Stay updated on news, articles and information for the rail industry
- Short Lines & Regionals
- Passenger Rail
- Legislative & Reg.
- Rail Industry Trends
- Supplier Spotlight
- High Speed Rail
Rail News: Financials
Metra proposes 5.8 percent fare hike, elects Carlson chairman
In 2017, Metra plans to raise fares by an average 5.8 percent to help fund capital projects, including positive train control (PTC).
The fare increase is expected to generate an additional $16.1 million in revenue, which will be used solely to fund capital improvements, Metra officials said in a press release.
The Chicago-area commuter railroad has an $11.7 billion backlog of capital projects. Metra would need to spend $1.2 billion annually just to achieve and maintain a state of good repair, agency officials said.
The fare hike is part of Metra's planned 2017 budget of $1.06 billion, which allocates $279.5 million for capital improvements. The remaining $781.2 million will cover Metra's operating costs.
The railroad's capital budget provides $90.5 million for rolling stock, $30.5 million to install PTC and $20 million to expand the 49th Street rehab shop.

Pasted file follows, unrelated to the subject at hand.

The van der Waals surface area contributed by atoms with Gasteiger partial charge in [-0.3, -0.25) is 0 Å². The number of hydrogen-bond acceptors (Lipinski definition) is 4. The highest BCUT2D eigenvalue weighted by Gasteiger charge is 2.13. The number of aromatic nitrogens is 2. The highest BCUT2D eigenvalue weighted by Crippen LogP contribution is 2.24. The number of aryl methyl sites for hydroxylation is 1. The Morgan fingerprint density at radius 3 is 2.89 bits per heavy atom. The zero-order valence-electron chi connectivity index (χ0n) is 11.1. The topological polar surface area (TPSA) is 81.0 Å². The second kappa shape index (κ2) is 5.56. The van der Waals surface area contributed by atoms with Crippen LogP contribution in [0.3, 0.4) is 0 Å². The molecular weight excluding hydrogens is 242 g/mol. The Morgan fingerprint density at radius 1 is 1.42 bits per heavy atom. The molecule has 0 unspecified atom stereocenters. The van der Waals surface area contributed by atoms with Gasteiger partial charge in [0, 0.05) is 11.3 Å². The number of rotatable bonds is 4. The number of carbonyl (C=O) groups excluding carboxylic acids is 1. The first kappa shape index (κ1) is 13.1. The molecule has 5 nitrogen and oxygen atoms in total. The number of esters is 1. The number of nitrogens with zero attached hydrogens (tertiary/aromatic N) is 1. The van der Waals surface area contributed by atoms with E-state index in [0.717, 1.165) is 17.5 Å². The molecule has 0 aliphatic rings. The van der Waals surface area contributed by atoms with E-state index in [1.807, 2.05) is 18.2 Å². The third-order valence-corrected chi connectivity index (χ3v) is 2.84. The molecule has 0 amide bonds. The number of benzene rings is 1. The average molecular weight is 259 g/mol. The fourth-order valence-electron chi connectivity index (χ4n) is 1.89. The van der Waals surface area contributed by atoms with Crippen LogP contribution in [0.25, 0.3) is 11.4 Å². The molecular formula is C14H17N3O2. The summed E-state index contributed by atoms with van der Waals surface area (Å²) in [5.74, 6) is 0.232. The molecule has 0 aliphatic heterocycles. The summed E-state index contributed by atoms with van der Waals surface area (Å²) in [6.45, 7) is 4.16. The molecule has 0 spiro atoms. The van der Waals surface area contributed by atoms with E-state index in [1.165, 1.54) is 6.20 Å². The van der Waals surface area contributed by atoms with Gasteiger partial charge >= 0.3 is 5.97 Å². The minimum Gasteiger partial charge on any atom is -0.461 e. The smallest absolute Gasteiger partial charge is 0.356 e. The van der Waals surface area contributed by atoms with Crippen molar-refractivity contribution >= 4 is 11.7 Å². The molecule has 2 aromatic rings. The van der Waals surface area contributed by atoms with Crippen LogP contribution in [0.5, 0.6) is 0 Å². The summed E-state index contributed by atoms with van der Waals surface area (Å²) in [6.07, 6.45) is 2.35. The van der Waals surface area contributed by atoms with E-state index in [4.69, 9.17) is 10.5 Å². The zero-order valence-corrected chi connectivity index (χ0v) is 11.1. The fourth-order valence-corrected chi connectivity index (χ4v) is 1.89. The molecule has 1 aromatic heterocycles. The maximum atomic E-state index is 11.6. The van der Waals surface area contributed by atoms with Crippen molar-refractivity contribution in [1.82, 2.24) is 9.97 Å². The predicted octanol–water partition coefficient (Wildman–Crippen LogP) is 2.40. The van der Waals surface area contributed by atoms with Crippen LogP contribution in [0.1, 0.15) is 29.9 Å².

Metra expects to receive $175 million from federal sources and $72.4 million from the Chicago Regional Transportation Authority for capital needs.
"Last year, we said that without a new state bond program, we may need to raise fares even higher than we had projected to fund our capital budget," said Executive Director and Chief Executive Officer Don Orseno. "By finding budget efficiencies and carefully prioritizing our capital needs, we are proposing a 5.8 percent increase in fare revenue for 2017 – with 100 percent of the proceeds going toward capital improvements."
In September, Metra announced $5.3 million worth of cuts to its operating budget. Next month, the railroad will hold eight public hearings on the budget.
Meanwhile, Metra's board late last week elected Norman Carlson as chairman. Carlson has extensive experience in the rail industry and spent 34 years with Arthur Anderson Co., where he provided audit, income tax and financial consulting services to large and small railroads.
In 1990, he was named worldwide managing partner of Andersen's transportation practice and served in that role until retiring from the firm in 2000. That year, he formed Carlson Consulting International and served as a short-term executive.
Carlson was appointed to Metra's board in April 2013.
Contact Progressive Railroading editorial staff.